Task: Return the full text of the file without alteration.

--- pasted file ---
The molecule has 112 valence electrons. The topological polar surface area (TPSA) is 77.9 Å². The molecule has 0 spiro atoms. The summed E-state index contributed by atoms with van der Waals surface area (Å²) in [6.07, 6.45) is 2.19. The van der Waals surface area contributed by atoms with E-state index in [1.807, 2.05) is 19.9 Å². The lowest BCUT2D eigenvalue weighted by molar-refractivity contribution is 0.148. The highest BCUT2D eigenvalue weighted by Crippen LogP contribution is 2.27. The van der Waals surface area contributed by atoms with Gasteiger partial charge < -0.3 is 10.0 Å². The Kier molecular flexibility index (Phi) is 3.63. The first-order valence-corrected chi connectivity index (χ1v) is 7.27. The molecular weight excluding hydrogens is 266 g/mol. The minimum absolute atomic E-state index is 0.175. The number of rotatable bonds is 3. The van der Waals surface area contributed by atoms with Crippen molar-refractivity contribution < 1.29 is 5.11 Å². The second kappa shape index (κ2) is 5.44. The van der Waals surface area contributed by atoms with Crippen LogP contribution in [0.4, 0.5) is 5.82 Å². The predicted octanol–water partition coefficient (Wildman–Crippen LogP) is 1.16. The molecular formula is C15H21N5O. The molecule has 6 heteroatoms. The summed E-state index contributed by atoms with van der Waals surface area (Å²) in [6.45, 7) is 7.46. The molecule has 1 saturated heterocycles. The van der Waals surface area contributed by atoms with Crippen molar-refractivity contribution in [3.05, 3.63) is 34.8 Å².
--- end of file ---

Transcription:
The molecule has 112 valence electrons. The topological polar surface area (TPSA) is 77.9 Å². The molecule has 0 spiro atoms. The summed E-state index contributed by atoms with van der Waals surface area (Å²) in [6.07, 6.45) is 2.19. The van der Waals surface area contributed by atoms with E-state index in [1.807, 2.05) is 19.9 Å². The lowest BCUT2D eigenvalue weighted by molar-refractivity contribution is 0.148. The highest BCUT2D eigenvalue weighted by Crippen LogP contribution is 2.27. The van der Waals surface area contributed by atoms with Gasteiger partial charge < -0.3 is 10.0 Å². The Kier molecular flexibility index (Phi) is 3.63. The first-order valence-corrected chi connectivity index (χ1v) is 7.27. The molecular weight excluding hydrogens is 266 g/mol. The minimum absolute atomic E-state index is 0.175. The number of rotatable bonds is 3. The van der Waals surface area contributed by atoms with Crippen molar-refractivity contribution < 1.29 is 5.11 Å². The second kappa shape index (κ2) is 5.44. The van der Waals surface area contributed by atoms with Crippen LogP contribution in [0.4, 0.5) is 5.82 Å². The predicted octanol–water partition coefficient (Wildman–Crippen LogP) is 1.16. The molecular formula is C15H21N5O. The molecule has 6 heteroatoms. The summed E-state index contributed by atoms with van der Waals surface area (Å²) in [6.45, 7) is 7.46. The molecule has 1 saturated heterocycles. The van der Waals surface area contributed by atoms with Crippen molar-refractivity contribution in [3.05, 3.63) is 34.8 Å².